33 year-old Northeast Portlander Aaron Hayes has gone from zero-to-NAHBS in just six months.
Burnt out from his job as a consumer products designer for Portland-based Ziba Design, Hayes launched Courage Bicycle Mfg., at the suggestion of his girlfriend. “She was volunteering with a school group that visited Ira Ryan’s shop up in St. Johns and she came home and said, ‘Why don’t you build bikes?'”
A veteran racer and bike lover for many years, that was all the nudge Hayes needed.
With the North American Handmade Bicycle Show (NAHBS) just six months away, Hayes thought, “I wonder if I can create a company and build bikes in six months?…I took it on as a challenge.” A few weeks later he traveled to Ashland for a two-week framebuilding course at United Bicycle Institute.
Hayes poured himself into framebuilding. He scoured FrameForum.net (a popular online hangout for builders) for advice and voraciously read Tim Paterek’s framebuilding manual (I noticed it on his workbench, dog-eared and grease-smudged).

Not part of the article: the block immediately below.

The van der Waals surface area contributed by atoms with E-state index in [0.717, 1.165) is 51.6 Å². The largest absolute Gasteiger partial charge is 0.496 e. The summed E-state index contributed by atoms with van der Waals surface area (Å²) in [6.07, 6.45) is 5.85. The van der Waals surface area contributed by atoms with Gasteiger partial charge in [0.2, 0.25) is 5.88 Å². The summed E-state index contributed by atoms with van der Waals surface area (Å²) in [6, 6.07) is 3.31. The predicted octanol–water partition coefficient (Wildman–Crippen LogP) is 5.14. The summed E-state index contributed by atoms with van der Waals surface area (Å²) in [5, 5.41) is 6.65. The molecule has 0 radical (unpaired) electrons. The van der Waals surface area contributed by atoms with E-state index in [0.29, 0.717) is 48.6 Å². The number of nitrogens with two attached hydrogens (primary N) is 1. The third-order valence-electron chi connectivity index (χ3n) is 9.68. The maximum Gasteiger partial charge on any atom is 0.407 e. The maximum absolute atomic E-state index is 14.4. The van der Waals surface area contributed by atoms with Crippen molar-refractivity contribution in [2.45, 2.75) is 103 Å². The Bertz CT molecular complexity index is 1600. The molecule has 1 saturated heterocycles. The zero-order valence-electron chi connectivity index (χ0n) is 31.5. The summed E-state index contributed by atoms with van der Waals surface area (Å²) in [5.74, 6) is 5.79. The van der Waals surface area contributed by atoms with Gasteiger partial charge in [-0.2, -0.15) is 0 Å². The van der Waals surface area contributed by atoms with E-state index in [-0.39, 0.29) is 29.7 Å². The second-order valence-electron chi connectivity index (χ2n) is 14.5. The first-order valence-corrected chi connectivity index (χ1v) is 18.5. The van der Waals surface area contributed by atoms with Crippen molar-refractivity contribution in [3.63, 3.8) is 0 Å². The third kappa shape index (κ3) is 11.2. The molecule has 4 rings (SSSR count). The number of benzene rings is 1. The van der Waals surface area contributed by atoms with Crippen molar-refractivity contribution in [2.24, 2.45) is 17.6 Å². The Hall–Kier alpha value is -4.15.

But Hayes admits he didn’t learn everything just by reading; “A lot of it is trial-and-error. In the end, you’ve just got to put in the time.”
Luckily, Hayes isn’t a complete newbie to fabrication work. His work at Ziba gave him experience in building an identity for his company, but he also worked in an R&D shop for a medical products company.
Since moving here from Arizona (he went to Arizona State) in 2000, Hayes has come to appreciate Portland’s bike vibrant community. He says he’s not only “happy to be a part of it” but he plans to help it grow. Hayes plans to donate 5% of the cost of each frame he sells to local bike advocacy groups. “To me,” he says “writing a check for a few thousand bucks a year is just putting my money where my mouth is.”
At NAHBS, Hayes plans to exhibit four bikes — two ‘cross, one road, and one track — along with a few custom parts and dropouts. his bikes will be evenly split between fillet-brazed and lugged (all four bikes were at the painter during my visit).